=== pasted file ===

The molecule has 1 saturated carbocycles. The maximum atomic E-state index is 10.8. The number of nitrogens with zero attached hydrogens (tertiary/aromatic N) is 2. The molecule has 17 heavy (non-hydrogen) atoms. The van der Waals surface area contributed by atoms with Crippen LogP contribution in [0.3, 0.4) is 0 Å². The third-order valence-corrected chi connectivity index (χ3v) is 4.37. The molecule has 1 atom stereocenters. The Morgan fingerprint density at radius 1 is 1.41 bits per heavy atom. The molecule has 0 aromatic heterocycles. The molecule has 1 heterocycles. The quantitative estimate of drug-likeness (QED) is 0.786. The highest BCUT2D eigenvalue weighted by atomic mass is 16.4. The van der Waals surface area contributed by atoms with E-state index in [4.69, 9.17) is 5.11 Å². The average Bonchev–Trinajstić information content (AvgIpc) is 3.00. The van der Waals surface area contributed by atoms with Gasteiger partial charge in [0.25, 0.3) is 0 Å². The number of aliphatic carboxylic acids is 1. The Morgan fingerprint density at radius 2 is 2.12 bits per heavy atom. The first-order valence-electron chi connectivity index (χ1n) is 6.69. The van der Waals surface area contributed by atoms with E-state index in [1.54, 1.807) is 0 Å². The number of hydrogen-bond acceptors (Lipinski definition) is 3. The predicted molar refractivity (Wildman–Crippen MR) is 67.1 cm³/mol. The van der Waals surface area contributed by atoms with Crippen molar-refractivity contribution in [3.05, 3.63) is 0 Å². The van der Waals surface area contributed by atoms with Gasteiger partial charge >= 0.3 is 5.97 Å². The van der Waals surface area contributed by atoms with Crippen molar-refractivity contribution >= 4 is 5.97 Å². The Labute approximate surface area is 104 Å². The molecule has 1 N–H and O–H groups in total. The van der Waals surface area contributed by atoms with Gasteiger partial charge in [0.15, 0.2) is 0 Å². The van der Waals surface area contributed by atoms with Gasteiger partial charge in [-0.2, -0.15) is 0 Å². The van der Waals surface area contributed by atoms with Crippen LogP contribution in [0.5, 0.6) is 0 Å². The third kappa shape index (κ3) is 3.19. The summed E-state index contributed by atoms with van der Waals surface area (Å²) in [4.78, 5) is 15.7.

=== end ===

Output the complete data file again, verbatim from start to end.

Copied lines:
The molecule has 1 saturated carbocycles. The maximum atomic E-state index is 10.8. The number of nitrogens with zero attached hydrogens (tertiary/aromatic N) is 2. The molecule has 17 heavy (non-hydrogen) atoms. The van der Waals surface area contributed by atoms with Crippen LogP contribution in [0.3, 0.4) is 0 Å². The third-order valence-corrected chi connectivity index (χ3v) is 4.37. The molecule has 1 atom stereocenters. The Morgan fingerprint density at radius 1 is 1.41 bits per heavy atom. The molecule has 0 aromatic heterocycles. The molecule has 1 heterocycles. The quantitative estimate of drug-likeness (QED) is 0.786. The highest BCUT2D eigenvalue weighted by atomic mass is 16.4. The van der Waals surface area contributed by atoms with E-state index in [4.69, 9.17) is 5.11 Å². The average Bonchev–Trinajstić information content (AvgIpc) is 3.00. The van der Waals surface area contributed by atoms with Gasteiger partial charge in [0.25, 0.3) is 0 Å². The number of aliphatic carboxylic acids is 1. The Morgan fingerprint density at radius 2 is 2.12 bits per heavy atom. The first-order valence-electron chi connectivity index (χ1n) is 6.69. The van der Waals surface area contributed by atoms with E-state index in [1.54, 1.807) is 0 Å². The number of hydrogen-bond acceptors (Lipinski definition) is 3. The predicted molar refractivity (Wildman–Crippen MR) is 67.1 cm³/mol. The van der Waals surface area contributed by atoms with Crippen molar-refractivity contribution in [3.05, 3.63) is 0 Å². The van der Waals surface area contributed by atoms with Gasteiger partial charge >= 0.3 is 5.97 Å². The van der Waals surface area contributed by atoms with Crippen molar-refractivity contribution >= 4 is 5.97 Å². The Labute approximate surface area is 104 Å². The molecule has 1 N–H and O–H groups in total. The van der Waals surface area contributed by atoms with Gasteiger partial charge in [0.15, 0.2) is 0 Å². The van der Waals surface area contributed by atoms with Gasteiger partial charge in [-0.2, -0.15) is 0 Å². The van der Waals surface area contributed by atoms with Crippen LogP contribution in [0.5, 0.6) is 0 Å². The third kappa shape index (κ3) is 3.19. The summed E-state index contributed by atoms with van der Waals surface area (Å²) in [4.78, 5) is 15.7.